For decades, there was just one way for China’s car market: up. Once the trend abruptly reversed 10 months ago, the free fall in the world’s largest market has shown no signs of easing.

Retail sales of sedans, sport utility vehicles, minivans and multipurpose vehicles continued their plunge in March, dropping 12 percent to 1.78 million units, the China Passenger Car Association said Tuesday.

That follows an 18.5 percent drop in February and 4 percent decline in January.

A slowing economy and trade tensions with the U.S. are weighing on consumer sentiment among China’s 1.4 billion people, and changes in tax policies and import tariffs started to dampen car demand last year. Cars was the only consumer-product category in China that shrank in the first two months of 2019, said Cui Dongshu, secretary general of the auto group.

“There are only 200 million private vehicles in China, leaving huge room for growth,” he said ahead of the report. “Policies should be put in place to spur vehicle consumption in 2019.”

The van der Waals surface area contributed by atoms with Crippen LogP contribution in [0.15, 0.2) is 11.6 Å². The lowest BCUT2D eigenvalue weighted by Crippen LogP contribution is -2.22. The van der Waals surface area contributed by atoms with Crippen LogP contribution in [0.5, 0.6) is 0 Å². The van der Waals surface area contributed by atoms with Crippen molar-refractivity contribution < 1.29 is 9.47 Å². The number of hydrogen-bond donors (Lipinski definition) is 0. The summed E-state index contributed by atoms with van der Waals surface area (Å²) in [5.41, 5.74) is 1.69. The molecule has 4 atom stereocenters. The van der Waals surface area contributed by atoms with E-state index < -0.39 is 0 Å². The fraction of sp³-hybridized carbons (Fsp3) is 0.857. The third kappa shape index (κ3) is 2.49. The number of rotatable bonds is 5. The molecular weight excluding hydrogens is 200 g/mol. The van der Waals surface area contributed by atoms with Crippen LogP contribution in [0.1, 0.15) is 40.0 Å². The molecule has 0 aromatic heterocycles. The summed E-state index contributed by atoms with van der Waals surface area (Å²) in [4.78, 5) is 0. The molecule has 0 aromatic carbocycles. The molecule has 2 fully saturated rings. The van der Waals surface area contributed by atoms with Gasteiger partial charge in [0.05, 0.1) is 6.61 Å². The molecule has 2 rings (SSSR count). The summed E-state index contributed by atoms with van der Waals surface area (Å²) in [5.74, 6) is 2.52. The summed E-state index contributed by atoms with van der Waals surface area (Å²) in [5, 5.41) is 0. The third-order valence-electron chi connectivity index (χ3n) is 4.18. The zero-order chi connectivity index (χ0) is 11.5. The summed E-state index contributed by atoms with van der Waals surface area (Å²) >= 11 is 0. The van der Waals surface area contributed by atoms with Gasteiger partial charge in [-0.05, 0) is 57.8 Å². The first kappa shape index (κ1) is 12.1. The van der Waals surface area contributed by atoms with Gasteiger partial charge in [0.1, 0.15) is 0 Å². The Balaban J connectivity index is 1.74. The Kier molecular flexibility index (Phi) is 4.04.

Car sales may recover in April, helped by the country’s planned tax reductions, he said at a briefing in Beijing on Tuesday. He stopped short of predicting a year-on-year gain. PCA raised its forecast for 2019 sales of new-energy vehicles — battery, plug-in hybrid, and fuel-cell cars — to 1.7 million from 1.6 million.

The persisting slump threatens to leave global carmakers from Ford and Toyota to local players such as SAIC Motor Corp. with few places to go for sales growth.

The markets in Europe and North America are slowing as the increasing availability of ride-hailing and car-sharing services makes it less necessary to own a car. Japan is sputtering too, while volumes in other smaller markets aren’t enough to offset the declines in the biggest sales regions.

Chen Hong, chairman of SAIC Motor, China’s biggest automaker, said in an internal meeting this month that 2019 will bring severe challenges.

The company needs to accelerate innovation and strive toward higher quality, he said, according to a statement posted on its workers union’s official WeChat account.

The company’s total sales fell 17 percent in the first two months of the year.

Ford, whose China venture recorded a 54 percent sales plunge last year, said last week it is introducing more than 30 vehicles with designs and features targeted at Chinese consumers over the next three years to help sharpen its focus on the market.